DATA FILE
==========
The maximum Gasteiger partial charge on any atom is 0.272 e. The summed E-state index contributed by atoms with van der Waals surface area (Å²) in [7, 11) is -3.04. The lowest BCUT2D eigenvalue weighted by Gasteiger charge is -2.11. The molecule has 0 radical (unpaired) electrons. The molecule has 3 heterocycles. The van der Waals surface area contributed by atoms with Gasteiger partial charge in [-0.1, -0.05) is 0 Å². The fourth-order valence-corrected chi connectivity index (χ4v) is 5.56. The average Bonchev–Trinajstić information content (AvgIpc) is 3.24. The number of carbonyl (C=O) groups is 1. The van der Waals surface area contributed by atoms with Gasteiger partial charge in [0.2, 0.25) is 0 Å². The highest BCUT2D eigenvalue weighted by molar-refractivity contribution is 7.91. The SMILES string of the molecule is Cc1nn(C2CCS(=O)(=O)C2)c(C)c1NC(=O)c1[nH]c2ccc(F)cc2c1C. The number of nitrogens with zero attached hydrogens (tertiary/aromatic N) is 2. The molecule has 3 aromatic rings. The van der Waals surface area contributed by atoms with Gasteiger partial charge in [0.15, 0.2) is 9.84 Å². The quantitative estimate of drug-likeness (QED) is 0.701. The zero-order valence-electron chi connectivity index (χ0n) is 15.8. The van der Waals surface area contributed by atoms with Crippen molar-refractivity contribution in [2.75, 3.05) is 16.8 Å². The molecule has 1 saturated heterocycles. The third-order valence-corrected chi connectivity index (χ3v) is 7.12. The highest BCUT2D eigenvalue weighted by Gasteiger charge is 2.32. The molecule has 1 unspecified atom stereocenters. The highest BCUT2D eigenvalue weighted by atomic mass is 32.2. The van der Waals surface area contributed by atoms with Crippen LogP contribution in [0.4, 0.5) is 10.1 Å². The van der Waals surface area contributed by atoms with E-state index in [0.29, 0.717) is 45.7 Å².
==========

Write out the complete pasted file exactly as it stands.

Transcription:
The maximum Gasteiger partial charge on any atom is 0.272 e. The summed E-state index contributed by atoms with van der Waals surface area (Å²) in [7, 11) is -3.04. The lowest BCUT2D eigenvalue weighted by Gasteiger charge is -2.11. The molecule has 0 radical (unpaired) electrons. The molecule has 3 heterocycles. The van der Waals surface area contributed by atoms with Gasteiger partial charge in [-0.1, -0.05) is 0 Å². The fourth-order valence-corrected chi connectivity index (χ4v) is 5.56. The average Bonchev–Trinajstić information content (AvgIpc) is 3.24. The number of carbonyl (C=O) groups is 1. The van der Waals surface area contributed by atoms with Gasteiger partial charge in [0.2, 0.25) is 0 Å². The highest BCUT2D eigenvalue weighted by molar-refractivity contribution is 7.91. The SMILES string of the molecule is Cc1nn(C2CCS(=O)(=O)C2)c(C)c1NC(=O)c1[nH]c2ccc(F)cc2c1C. The number of nitrogens with zero attached hydrogens (tertiary/aromatic N) is 2. The molecule has 3 aromatic rings. The van der Waals surface area contributed by atoms with Gasteiger partial charge in [0.15, 0.2) is 9.84 Å². The quantitative estimate of drug-likeness (QED) is 0.701. The zero-order valence-electron chi connectivity index (χ0n) is 15.8. The van der Waals surface area contributed by atoms with Crippen molar-refractivity contribution in [2.75, 3.05) is 16.8 Å². The molecule has 1 saturated heterocycles. The third-order valence-corrected chi connectivity index (χ3v) is 7.12. The highest BCUT2D eigenvalue weighted by Gasteiger charge is 2.32. The molecule has 1 unspecified atom stereocenters. The highest BCUT2D eigenvalue weighted by atomic mass is 32.2. The van der Waals surface area contributed by atoms with Crippen LogP contribution in [0.4, 0.5) is 10.1 Å². The van der Waals surface area contributed by atoms with E-state index in [0.29, 0.717) is 45.7 Å².